Green Energy and Decentralized Water Treatment for the Caribbean
The hilly terrain of many Caribbean islands makes decentralized water and wastewater treatment a natural fit.
Distributed treatment, which limits the need for fossil fuels and extensive infrastructure, could be a perfect fit for the islands’ needs
Among water treatment industry professionals, consensus is growing that small- to medium-scale decentralized desalination and wastewater treatment plants are the way forward in a water-stressed future. But, governments continue to announce new water mega-infrastructure projects at an alarming rate. Because the public policy debate appears to have simply not caught up with current technology, many companies and NGOs with a focus on small- to medium-scale water treatment or renewable energy have begun to see the Caribbean as something of a new frontier.
Likewise, many in the Caribbean are awakening to the new reality that modes of renewable energy that didn’t seem attractive in an era of energy-thirsty technology have suddenly become viable with the arrival of new technologies that can deliver much more work on a limited electricity budget.
Many factors make distributed or decentralized treatment a perfect fit for the Caribbean. And, renewable energy is a perfect fit for the technologies that have recently made decentralization practical at all scales.
Green Energy Sources
Most electricity in the Caribbean is generated with fossil fuels, and the islands are used to paying approximately three to four times the cost on the mainland United States, an expense that amounts to nearly 10% of GDP for many islands. But, the Caribbean is generally rich in free renewable energy sources like solar, wind, geothermal, wave power, and even a few potential hydroelectric sites that are going virtually unexploited.
The average annual solar resource in the Caribbean is calculated at 5.46 kWh/m2, which is higher than that of the solar power centers of Hawaii, California, Texas, and Spain. Average wind power in the Caribbean is 7 m/s, which matches Texas and California, the wind power capitals of the U.S.
Dominica, St. Kitts-Nevis, Guadeloupe, Martinique, Montserrat, St. Lucia, and St. Vincent are also rich in geothermal power, with projects already under development to tap them. Hydro power is an option for Jamaica, Haiti, and the Dominican Republic.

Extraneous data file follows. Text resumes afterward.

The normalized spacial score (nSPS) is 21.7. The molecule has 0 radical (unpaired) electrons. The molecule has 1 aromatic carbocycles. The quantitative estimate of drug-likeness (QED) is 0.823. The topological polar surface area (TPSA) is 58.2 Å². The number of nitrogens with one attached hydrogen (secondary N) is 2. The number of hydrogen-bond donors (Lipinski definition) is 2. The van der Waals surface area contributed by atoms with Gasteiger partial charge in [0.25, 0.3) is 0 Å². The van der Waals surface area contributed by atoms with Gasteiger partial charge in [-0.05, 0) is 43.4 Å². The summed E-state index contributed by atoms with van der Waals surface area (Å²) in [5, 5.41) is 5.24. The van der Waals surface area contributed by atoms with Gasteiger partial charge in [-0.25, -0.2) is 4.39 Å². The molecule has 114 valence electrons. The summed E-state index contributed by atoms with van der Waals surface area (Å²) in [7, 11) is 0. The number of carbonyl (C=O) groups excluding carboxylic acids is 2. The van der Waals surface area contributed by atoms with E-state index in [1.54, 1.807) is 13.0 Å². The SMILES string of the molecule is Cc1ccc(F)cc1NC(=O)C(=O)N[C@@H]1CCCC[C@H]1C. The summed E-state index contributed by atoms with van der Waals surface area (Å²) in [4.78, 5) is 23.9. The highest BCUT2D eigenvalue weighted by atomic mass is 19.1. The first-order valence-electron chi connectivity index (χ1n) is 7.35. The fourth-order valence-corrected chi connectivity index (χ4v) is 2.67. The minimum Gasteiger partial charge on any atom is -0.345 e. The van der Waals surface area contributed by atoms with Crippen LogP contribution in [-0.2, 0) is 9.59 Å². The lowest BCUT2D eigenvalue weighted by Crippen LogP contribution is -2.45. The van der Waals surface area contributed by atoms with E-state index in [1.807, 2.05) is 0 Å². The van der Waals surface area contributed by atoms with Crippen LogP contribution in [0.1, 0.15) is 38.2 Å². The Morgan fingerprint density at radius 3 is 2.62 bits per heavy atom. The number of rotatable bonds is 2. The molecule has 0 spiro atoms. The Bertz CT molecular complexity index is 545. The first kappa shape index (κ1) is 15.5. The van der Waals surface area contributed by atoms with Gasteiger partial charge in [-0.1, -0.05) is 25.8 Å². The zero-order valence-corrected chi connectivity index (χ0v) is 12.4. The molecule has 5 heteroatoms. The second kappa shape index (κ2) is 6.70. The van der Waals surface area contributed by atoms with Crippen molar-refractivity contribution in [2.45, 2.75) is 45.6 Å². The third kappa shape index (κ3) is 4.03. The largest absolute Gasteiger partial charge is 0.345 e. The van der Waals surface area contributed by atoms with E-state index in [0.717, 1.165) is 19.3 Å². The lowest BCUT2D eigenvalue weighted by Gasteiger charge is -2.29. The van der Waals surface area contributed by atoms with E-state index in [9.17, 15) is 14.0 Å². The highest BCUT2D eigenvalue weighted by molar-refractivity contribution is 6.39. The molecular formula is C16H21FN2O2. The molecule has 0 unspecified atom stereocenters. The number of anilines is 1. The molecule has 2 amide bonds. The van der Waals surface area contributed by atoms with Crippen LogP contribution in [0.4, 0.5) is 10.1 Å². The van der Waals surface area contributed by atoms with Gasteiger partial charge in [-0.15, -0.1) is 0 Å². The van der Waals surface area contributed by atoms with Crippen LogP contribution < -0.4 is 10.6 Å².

The Caribbean’s rich, untapped energy resources make development of renewable energy generation extremely attractive, particularly considering the significant cost of high-carbon fossil fuel imports in the region.
Capital outlay for green energy systems is generally higher, so efficiency must be kept in mind, not only in electricity generation, but also for the technology using the electricity, such as decentralized or off-grid water treatment systems.
Fortunately, a new generation of highly energy-efficient desalination and wastewater treatment technologies makes the most of available wattage. Membrane aerated biofilm reactor (MABR) technology, for example, has slashed energy requirements of aeration — the most energy-intensive phase of wastewater treatment — by 90%, leading to a much lower total energy requirement.
Smaller-scale treatment plants, even completely off-grid ones, save significantly on burdensome, extensive pipelining especially when communities are small, widely dispersed, and in hilly and wooded terrain, like many islands in the Caribbean. New-generation treatment allows small communities to maintain high water quality standards while running on green, off-grid systems.
With climate change progressing, the hurricane resilience of off-grid systems should be noted. Recently, a Fluence MABR facility on St. Thomas survived a Category 5 hurricane and was up and running on a generator only two hours after the storm had passed, while most of the island’s infrastructure remained down for months.
With many Caribbean islands still rebuilding from the ground up after the hurricanes of 2017, the region could well be the ideal proving ground for this type of resilient, decentralized solution.